I was at the ACEVO CEO Summit this morning. One of those rare occasions when the presentations are so good you don’t want to leave. The first was by Richard Reeves, the Director of DEMOS who will shortly become Special Adviser to the Deputy PM, Nick Clegg. The second by writer and broadcaster, Simon Fanshawe.
Both gave an absorbing take on what they felt the ‘Big Society’ agenda means for charities and public services in an age of austerity. But it became very clear in the course of the morning that this duckling of an idea – derided as so ugly by commentators during the General Election – is beginning to spread its wings widely and rapidly over Whitehall and Westminster.
But it still doesn’t mean anything for science and research right?
The fact that it is the driving, binding philosophy for the Government means we have to take notice of it. Like it or not. Ill-defined it may be; troublesome for officials to translate into policy it certainly must be. But this in itself an opportunity. For we can help define the concept. And given that science helps define the society we live in, it should arguably be in the driving seat in many ways.
The crude translation of the ‘Big Society’ idea that it is all about cutting the state down to size. That’s as wrong as it is easy to say. Some likely outcomes fit neatly into this box – cutting quangos and reducing regulation. No doubt most of the research world will welcome this. Yet something more far-reaching is going on in Government as it seeks to change the relationship between individuals, institutions and the state. It is this that could be challenging and liberating in equal measure whether one is talking about a university, public body or charity.
Accountability, shared decision-making and relationships seem to be the emerging watchwords. Let’s look at just one statement from Andrew Lansley’s speech last week:
‘So our vision must be of an information revolution across the NHS. Shared decision-making between patients and professionals at every stage. With rapid progress in identifying the evidence base for quality standards, which will be the basis of comparative information on quality and performance, enabling patients to be confident both of the service they should receive and the quality of the hospital or other healthcare provider they are actually receiving.’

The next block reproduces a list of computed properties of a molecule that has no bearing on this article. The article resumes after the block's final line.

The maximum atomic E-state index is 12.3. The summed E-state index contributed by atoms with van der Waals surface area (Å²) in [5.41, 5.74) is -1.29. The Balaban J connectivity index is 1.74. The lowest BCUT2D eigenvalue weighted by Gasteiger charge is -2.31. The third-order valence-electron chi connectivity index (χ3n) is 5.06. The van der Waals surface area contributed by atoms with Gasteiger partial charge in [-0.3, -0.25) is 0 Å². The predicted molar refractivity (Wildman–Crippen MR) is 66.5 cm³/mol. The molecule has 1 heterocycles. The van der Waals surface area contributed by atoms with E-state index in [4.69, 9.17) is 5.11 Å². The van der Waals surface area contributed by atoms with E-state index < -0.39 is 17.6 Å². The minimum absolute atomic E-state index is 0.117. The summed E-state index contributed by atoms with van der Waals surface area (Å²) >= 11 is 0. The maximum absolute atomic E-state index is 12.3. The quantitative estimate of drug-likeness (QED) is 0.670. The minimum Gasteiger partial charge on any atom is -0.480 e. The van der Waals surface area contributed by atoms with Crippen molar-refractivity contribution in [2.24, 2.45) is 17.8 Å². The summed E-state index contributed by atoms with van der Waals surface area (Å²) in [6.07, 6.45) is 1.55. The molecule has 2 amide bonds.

Interesting isn’t it if you think it through. Does this, for instance, include a clearer framework for using patient data for medical research purposes to benefit you, me and future generations? It sounds as though it could and should be. We should ask the question at the very least, and then challenge strongly if it is not.
It’s also clear that the necessarily long-term nature of the plan to reduce the UK’s deficit seems to be encouraging an equally long-sighted view of the economy within the Treasury. If true, it will be a welcome first. For while cuts will continue to make the headlines it might provide opportunities for those parts of the economy that are seen as likely to lead to long-term gain. If so, this would echo what the science community has been saying for the last year if not longer.
But even within these sectors or areas it is the real drivers of growth that Government will be looking for. This morning Richard Reeves said that a little-remarked aspect of the Big Society idea was its emphasis on defining innovation, growth etc in terms of its social value – that’s a much more expansive definition of value than we have been used to from Government. I noticed that David Willetts made exactly this point in his speech at Birmingham University a few weeks ago.
In the past Ministers and officials have been stolid about focusing on economic rates of return as the prime impact measures. So, if Government thinking is really changing it presents an opportunity for medical and health research, those who fund it and those who advance it, where the social value can be demonstrated in many ways.
Simon Fanshawe followed up by commenting that ‘impact was where it was at’ and, talking from his experience as Chair of the Governors of Sussex University, urging us to ‘look outside,’ think, analyse, measure appropriately and make appropriate claims.
And you thought the impact agenda was dead.